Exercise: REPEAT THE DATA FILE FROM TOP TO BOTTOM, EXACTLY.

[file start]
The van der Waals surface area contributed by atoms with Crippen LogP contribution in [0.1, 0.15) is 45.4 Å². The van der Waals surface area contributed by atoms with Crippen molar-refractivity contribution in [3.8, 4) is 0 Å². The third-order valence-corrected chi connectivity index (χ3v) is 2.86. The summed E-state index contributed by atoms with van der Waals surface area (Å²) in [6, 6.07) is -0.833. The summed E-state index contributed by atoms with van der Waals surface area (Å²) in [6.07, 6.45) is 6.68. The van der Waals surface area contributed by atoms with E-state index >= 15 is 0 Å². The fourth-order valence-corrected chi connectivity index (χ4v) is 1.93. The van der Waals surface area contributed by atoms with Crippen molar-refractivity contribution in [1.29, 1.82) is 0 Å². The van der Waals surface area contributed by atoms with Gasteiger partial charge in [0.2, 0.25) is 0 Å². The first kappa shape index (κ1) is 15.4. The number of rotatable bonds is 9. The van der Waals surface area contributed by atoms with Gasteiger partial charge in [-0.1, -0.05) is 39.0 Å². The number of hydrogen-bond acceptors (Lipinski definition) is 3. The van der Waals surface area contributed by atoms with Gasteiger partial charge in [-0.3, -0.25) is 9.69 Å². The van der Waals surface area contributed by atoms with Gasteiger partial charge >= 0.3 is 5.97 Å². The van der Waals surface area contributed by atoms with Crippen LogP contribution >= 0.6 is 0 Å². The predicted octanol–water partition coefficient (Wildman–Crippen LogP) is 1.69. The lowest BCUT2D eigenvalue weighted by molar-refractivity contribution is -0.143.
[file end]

The van der Waals surface area contributed by atoms with Crippen LogP contribution in [0.1, 0.15) is 45.4 Å². The van der Waals surface area contributed by atoms with Crippen molar-refractivity contribution in [3.8, 4) is 0 Å². The third-order valence-corrected chi connectivity index (χ3v) is 2.86. The summed E-state index contributed by atoms with van der Waals surface area (Å²) in [6, 6.07) is -0.833. The summed E-state index contributed by atoms with van der Waals surface area (Å²) in [6.07, 6.45) is 6.68. The van der Waals surface area contributed by atoms with E-state index >= 15 is 0 Å². The fourth-order valence-corrected chi connectivity index (χ4v) is 1.93. The van der Waals surface area contributed by atoms with Crippen molar-refractivity contribution in [1.29, 1.82) is 0 Å². The van der Waals surface area contributed by atoms with Gasteiger partial charge in [0.2, 0.25) is 0 Å². The first kappa shape index (κ1) is 15.4. The number of rotatable bonds is 9. The van der Waals surface area contributed by atoms with Gasteiger partial charge in [-0.1, -0.05) is 39.0 Å². The number of hydrogen-bond acceptors (Lipinski definition) is 3. The van der Waals surface area contributed by atoms with Gasteiger partial charge in [-0.3, -0.25) is 9.69 Å². The van der Waals surface area contributed by atoms with Gasteiger partial charge >= 0.3 is 5.97 Å². The van der Waals surface area contributed by atoms with Crippen LogP contribution >= 0.6 is 0 Å². The predicted octanol–water partition coefficient (Wildman–Crippen LogP) is 1.69. The lowest BCUT2D eigenvalue weighted by molar-refractivity contribution is -0.143.